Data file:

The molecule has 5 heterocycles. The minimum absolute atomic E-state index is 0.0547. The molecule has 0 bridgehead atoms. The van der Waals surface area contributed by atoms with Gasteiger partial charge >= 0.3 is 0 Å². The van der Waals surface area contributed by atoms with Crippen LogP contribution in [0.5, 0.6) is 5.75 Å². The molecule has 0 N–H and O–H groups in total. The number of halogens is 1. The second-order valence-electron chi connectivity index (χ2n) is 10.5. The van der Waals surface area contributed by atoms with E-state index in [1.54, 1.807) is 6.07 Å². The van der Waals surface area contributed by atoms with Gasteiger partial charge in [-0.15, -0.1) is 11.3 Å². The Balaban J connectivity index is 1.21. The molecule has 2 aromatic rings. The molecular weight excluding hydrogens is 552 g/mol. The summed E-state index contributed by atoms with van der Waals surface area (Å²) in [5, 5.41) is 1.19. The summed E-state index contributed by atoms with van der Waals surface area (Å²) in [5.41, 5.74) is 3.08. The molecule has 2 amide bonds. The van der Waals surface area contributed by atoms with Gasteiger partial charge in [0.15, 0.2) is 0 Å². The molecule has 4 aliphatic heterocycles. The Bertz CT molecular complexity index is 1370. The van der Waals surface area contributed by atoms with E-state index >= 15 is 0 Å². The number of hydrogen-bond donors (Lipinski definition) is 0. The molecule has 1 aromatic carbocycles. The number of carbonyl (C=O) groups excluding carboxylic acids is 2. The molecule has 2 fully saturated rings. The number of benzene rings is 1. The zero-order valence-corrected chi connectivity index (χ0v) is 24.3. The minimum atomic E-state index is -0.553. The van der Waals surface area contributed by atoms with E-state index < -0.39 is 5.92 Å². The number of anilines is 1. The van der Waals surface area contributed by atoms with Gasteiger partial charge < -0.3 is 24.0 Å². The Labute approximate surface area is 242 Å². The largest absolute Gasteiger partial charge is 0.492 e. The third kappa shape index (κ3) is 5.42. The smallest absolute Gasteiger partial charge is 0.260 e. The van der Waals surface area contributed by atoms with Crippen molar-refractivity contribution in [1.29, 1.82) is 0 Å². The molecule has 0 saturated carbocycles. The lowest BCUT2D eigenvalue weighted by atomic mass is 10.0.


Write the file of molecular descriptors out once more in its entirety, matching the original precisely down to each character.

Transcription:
The molecule has 5 heterocycles. The minimum absolute atomic E-state index is 0.0547. The molecule has 0 bridgehead atoms. The van der Waals surface area contributed by atoms with Gasteiger partial charge >= 0.3 is 0 Å². The van der Waals surface area contributed by atoms with Crippen LogP contribution in [0.5, 0.6) is 5.75 Å². The molecule has 0 N–H and O–H groups in total. The number of halogens is 1. The second-order valence-electron chi connectivity index (χ2n) is 10.5. The van der Waals surface area contributed by atoms with E-state index in [1.54, 1.807) is 6.07 Å². The van der Waals surface area contributed by atoms with Gasteiger partial charge in [-0.15, -0.1) is 11.3 Å². The Balaban J connectivity index is 1.21. The molecule has 2 aromatic rings. The molecular weight excluding hydrogens is 552 g/mol. The summed E-state index contributed by atoms with van der Waals surface area (Å²) in [5, 5.41) is 1.19. The summed E-state index contributed by atoms with van der Waals surface area (Å²) in [5.41, 5.74) is 3.08. The molecule has 2 amide bonds. The van der Waals surface area contributed by atoms with Gasteiger partial charge in [0.15, 0.2) is 0 Å². The molecule has 4 aliphatic heterocycles. The Bertz CT molecular complexity index is 1370. The van der Waals surface area contributed by atoms with E-state index >= 15 is 0 Å². The number of hydrogen-bond donors (Lipinski definition) is 0. The molecule has 1 aromatic carbocycles. The number of carbonyl (C=O) groups excluding carboxylic acids is 2. The molecule has 2 fully saturated rings. The number of benzene rings is 1. The zero-order valence-corrected chi connectivity index (χ0v) is 24.3. The minimum atomic E-state index is -0.553. The van der Waals surface area contributed by atoms with E-state index < -0.39 is 5.92 Å². The number of anilines is 1. The van der Waals surface area contributed by atoms with Gasteiger partial charge < -0.3 is 24.0 Å². The Labute approximate surface area is 242 Å². The largest absolute Gasteiger partial charge is 0.492 e. The third kappa shape index (κ3) is 5.42. The smallest absolute Gasteiger partial charge is 0.260 e. The van der Waals surface area contributed by atoms with Crippen molar-refractivity contribution in [1.29, 1.82) is 0 Å². The molecule has 0 saturated carbocycles. The lowest BCUT2D eigenvalue weighted by atomic mass is 10.0.